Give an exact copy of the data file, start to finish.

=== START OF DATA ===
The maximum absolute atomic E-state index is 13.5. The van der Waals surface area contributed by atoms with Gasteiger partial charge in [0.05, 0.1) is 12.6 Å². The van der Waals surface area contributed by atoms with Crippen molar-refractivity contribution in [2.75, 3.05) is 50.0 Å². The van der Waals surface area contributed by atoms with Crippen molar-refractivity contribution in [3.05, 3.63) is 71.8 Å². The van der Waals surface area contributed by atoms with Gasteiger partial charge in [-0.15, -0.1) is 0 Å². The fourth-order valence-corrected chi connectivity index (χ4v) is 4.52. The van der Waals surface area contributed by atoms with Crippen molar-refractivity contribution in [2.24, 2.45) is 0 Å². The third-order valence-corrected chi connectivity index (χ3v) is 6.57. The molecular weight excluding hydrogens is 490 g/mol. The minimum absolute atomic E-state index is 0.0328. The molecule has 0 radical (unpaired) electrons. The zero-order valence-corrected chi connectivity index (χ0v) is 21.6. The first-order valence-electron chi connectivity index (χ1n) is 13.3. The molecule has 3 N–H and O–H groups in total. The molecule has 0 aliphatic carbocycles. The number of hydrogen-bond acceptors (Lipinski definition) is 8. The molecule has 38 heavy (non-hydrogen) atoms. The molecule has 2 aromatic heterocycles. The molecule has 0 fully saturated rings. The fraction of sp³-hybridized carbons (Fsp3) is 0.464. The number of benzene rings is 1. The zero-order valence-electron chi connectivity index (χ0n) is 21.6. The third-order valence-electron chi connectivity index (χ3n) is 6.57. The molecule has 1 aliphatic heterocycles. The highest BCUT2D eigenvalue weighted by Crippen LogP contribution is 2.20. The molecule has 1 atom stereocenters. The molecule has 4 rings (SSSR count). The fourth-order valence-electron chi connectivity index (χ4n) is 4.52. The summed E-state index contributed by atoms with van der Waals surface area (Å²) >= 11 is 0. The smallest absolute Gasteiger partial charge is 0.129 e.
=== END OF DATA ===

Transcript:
The maximum absolute atomic E-state index is 13.5. The van der Waals surface area contributed by atoms with Gasteiger partial charge in [0.05, 0.1) is 12.6 Å². The van der Waals surface area contributed by atoms with Crippen molar-refractivity contribution in [2.75, 3.05) is 50.0 Å². The van der Waals surface area contributed by atoms with Crippen molar-refractivity contribution in [3.05, 3.63) is 71.8 Å². The van der Waals surface area contributed by atoms with Gasteiger partial charge in [-0.15, -0.1) is 0 Å². The fourth-order valence-corrected chi connectivity index (χ4v) is 4.52. The van der Waals surface area contributed by atoms with Crippen molar-refractivity contribution in [2.24, 2.45) is 0 Å². The third-order valence-corrected chi connectivity index (χ3v) is 6.57. The molecular weight excluding hydrogens is 490 g/mol. The minimum absolute atomic E-state index is 0.0328. The molecule has 0 radical (unpaired) electrons. The zero-order valence-corrected chi connectivity index (χ0v) is 21.6. The first-order valence-electron chi connectivity index (χ1n) is 13.3. The molecule has 3 N–H and O–H groups in total. The molecule has 0 aliphatic carbocycles. The number of hydrogen-bond acceptors (Lipinski definition) is 8. The molecule has 38 heavy (non-hydrogen) atoms. The molecule has 2 aromatic heterocycles. The molecule has 0 fully saturated rings. The fraction of sp³-hybridized carbons (Fsp3) is 0.464. The number of benzene rings is 1. The zero-order valence-electron chi connectivity index (χ0n) is 21.6. The third-order valence-electron chi connectivity index (χ3n) is 6.57. The molecule has 1 aliphatic heterocycles. The highest BCUT2D eigenvalue weighted by Crippen LogP contribution is 2.20. The molecule has 1 atom stereocenters. The molecule has 4 rings (SSSR count). The fourth-order valence-electron chi connectivity index (χ4n) is 4.52. The summed E-state index contributed by atoms with van der Waals surface area (Å²) >= 11 is 0. The smallest absolute Gasteiger partial charge is 0.129 e.